Efforts to be truly anti-racist sometimes require us to step outside of our own experiences. Join us as we use Ta-Nehisi Coates's book Between the World and Me as a point of reference in discussing what it means to confront racist sentiment while being Black in America.
To commemorate Juneteenth, the holiday marking the end of slavery, Librarian of Congress Carla Hayden chats with current National Ambassador for Young People’s Literature Jason Reynolds and former National Ambassador Jacqueline Woodson about ways to hear and support kids during a period of nationwide protest against injustice.
Jason Reynolds and Ibram X. Kendi, co-authors of "Stamped: Racism, Antiracism, and You" (Little, Brown) opened School Library Journal's virtual Day of Dialog, May 27, 2020.
PBS KIDS for Parents hosted this important conversation — featuring fellow parents, educators and child development and trauma experts — about how you can talk with young children about racial injustice and violence against Black people. Explore questions such as: How can parents of Black children continue to instill confidence and pride in young kids while also explaining the racial inequity and barriers that continue today? And, how can parents of non-Black children help young kids understand their role in confronting anti-Black racism? Hear questions from fellow parents and learn tips and resources you can use to continue to have these meaningful conversations now and into the future.
I made this video for the kindergarten students at my school. I realize this might be a helpful video for non Black children to also watch. In the video I discuss what racism is and how it’s impacted the lives of Black and Brown people. I also read aloud the story Let’s Talk about Race. Finally, I encourage young people to think about what actions they can take to use their voice to speak out against injustices.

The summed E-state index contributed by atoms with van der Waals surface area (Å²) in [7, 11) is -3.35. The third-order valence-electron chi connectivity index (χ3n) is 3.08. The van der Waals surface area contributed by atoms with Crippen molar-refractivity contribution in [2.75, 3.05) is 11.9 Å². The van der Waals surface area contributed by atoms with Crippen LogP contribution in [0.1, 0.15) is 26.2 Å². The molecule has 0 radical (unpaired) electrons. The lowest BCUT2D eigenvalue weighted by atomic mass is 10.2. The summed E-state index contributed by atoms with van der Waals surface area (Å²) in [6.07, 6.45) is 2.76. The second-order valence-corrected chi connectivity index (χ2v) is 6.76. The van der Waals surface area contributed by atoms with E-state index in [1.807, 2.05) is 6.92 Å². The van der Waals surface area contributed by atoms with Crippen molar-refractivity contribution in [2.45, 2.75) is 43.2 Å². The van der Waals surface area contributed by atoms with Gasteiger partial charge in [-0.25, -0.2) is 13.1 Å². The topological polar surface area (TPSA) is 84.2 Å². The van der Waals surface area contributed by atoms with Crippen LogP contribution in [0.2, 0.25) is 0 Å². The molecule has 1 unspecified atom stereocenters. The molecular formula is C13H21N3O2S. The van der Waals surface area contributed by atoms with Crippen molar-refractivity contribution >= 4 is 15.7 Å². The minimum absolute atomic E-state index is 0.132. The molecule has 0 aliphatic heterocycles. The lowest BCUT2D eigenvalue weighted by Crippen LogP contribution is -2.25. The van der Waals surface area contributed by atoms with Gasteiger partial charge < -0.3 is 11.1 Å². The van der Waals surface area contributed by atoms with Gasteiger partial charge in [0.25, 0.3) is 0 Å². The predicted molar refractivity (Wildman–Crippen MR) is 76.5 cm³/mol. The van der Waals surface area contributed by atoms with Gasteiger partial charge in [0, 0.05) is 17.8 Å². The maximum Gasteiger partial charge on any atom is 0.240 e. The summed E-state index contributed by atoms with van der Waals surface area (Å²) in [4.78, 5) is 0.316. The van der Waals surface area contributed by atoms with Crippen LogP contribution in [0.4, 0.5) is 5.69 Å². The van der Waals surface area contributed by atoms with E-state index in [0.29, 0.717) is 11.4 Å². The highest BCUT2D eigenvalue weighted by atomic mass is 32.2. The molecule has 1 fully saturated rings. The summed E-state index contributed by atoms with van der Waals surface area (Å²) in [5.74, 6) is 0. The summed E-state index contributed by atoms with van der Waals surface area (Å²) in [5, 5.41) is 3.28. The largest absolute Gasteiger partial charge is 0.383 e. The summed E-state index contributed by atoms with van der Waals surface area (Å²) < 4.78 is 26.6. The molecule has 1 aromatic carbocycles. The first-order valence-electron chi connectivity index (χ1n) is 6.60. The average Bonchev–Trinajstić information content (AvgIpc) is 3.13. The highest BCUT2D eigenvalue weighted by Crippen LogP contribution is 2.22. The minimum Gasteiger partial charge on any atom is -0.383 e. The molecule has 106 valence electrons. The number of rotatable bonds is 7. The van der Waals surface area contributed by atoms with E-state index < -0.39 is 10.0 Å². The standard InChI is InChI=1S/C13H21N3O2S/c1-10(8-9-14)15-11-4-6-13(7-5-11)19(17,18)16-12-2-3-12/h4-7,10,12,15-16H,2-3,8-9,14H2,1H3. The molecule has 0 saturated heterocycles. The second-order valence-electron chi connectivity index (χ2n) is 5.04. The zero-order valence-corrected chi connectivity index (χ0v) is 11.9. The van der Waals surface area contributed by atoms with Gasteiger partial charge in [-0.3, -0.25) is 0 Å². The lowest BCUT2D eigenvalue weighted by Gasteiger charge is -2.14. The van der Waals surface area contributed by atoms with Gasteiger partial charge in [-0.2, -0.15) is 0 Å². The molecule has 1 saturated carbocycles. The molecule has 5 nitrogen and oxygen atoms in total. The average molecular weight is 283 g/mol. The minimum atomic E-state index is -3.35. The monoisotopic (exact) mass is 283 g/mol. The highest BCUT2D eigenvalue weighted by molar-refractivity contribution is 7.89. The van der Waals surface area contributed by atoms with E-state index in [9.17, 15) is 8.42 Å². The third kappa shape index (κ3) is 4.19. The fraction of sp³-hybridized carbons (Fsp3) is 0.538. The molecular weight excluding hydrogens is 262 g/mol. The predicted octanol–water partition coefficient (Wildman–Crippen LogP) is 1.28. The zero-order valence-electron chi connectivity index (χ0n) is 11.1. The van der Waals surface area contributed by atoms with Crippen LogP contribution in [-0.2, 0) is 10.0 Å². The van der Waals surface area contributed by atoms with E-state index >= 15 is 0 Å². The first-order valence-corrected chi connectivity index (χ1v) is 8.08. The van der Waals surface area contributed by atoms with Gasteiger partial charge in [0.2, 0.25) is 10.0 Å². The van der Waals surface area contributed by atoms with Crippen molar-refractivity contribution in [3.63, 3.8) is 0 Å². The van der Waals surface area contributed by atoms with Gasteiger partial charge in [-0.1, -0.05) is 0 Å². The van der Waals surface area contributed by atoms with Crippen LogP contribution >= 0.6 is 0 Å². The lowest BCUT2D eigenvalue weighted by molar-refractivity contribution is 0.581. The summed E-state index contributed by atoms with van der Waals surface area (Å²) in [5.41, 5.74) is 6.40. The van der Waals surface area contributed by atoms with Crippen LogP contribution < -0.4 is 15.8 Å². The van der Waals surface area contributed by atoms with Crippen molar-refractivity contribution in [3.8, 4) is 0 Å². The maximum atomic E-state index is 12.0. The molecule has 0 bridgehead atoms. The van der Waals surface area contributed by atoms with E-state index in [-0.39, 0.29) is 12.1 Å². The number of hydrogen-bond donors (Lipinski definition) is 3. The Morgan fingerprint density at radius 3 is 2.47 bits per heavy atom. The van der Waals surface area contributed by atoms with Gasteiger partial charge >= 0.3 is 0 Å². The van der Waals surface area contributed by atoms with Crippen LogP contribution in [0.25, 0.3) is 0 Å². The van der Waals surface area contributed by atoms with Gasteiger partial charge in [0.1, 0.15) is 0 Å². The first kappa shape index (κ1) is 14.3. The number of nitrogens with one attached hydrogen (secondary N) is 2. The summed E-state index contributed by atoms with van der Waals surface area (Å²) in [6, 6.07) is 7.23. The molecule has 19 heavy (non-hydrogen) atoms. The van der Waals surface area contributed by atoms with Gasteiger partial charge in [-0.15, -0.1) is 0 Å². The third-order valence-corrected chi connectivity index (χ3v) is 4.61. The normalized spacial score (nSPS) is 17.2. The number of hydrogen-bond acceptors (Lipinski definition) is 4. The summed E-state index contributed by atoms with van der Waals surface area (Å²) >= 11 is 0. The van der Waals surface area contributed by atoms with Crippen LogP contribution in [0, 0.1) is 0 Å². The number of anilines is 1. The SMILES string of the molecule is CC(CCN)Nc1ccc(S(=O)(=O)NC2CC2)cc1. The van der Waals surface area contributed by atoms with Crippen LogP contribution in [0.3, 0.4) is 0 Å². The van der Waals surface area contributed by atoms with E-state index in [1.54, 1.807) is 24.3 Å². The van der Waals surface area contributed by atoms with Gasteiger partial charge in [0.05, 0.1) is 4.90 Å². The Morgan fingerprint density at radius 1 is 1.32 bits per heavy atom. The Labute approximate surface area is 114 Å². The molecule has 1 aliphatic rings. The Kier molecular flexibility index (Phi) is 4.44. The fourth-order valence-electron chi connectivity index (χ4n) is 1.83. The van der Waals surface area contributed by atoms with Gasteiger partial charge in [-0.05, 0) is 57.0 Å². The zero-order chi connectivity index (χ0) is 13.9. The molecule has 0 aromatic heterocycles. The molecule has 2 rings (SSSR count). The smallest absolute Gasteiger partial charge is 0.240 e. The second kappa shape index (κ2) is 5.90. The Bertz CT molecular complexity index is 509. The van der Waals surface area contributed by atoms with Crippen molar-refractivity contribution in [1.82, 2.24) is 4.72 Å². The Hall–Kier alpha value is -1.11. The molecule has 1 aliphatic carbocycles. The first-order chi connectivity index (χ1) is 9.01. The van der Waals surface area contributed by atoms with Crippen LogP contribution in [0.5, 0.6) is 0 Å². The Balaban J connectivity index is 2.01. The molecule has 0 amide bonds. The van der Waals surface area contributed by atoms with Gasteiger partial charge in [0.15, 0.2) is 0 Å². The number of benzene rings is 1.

Atlanta Mayor Keisha Lance Bottoms takes questions along with CNN's Van Jones and Erica Hill about how to combat racism, and shares a message with kids about how to make a change.Source: CNN
Sesame Street's Abby Kadaby shares a story of how her fellow Sesame Street friend Big Bird was a victim of prejudice, and how she stood up for him. A college professor defines white privilege.Source: CNN
Two children from a heartwarming viral video catch up with each other over video. Former Philadelphia Police Chief Charles Ramsey shares a message to children of color.Source: CNN
Michelle Hamiel of PGCMLS and Kyla Hanington of the Prince George's County Human Relations Commission discuss "Why are All the Black Kids Sitting Together in the Cafeteria?" by Beverly Daniel Tatum, PhD.
New York Times bestselling author and Princeton University professor Eddie S. Glaude Jr. discusses his new book, "Begin Again: James Baldwin's American and its Urgent Lessons for Our Now."
PGCMLS CEO Roberta Phillips hosts a weekly community conversation with local leaders to discuss resources and services. This week's guest is Katina Rojas Joy, Latino Liaison, Office of the County Executive.
When You Learn the Alphabet allots space for large moments of tenderness and empathy for all black bodies—but especially all black woman bodies—space for the underrepresented humanity and uncared for pain of black girls, and space to have the opportunity to be listened to in order to evolve past it.
The Authors for Truth series provides Prince George’s County residents with opportunities to meet and hear from national authors whose works address social justice issues and promote equality.
John Lewis’ March series is temporarily available for unlimited free access through ComicsPlus. Access with your PGCMLS library card or PGCPS LINK card number.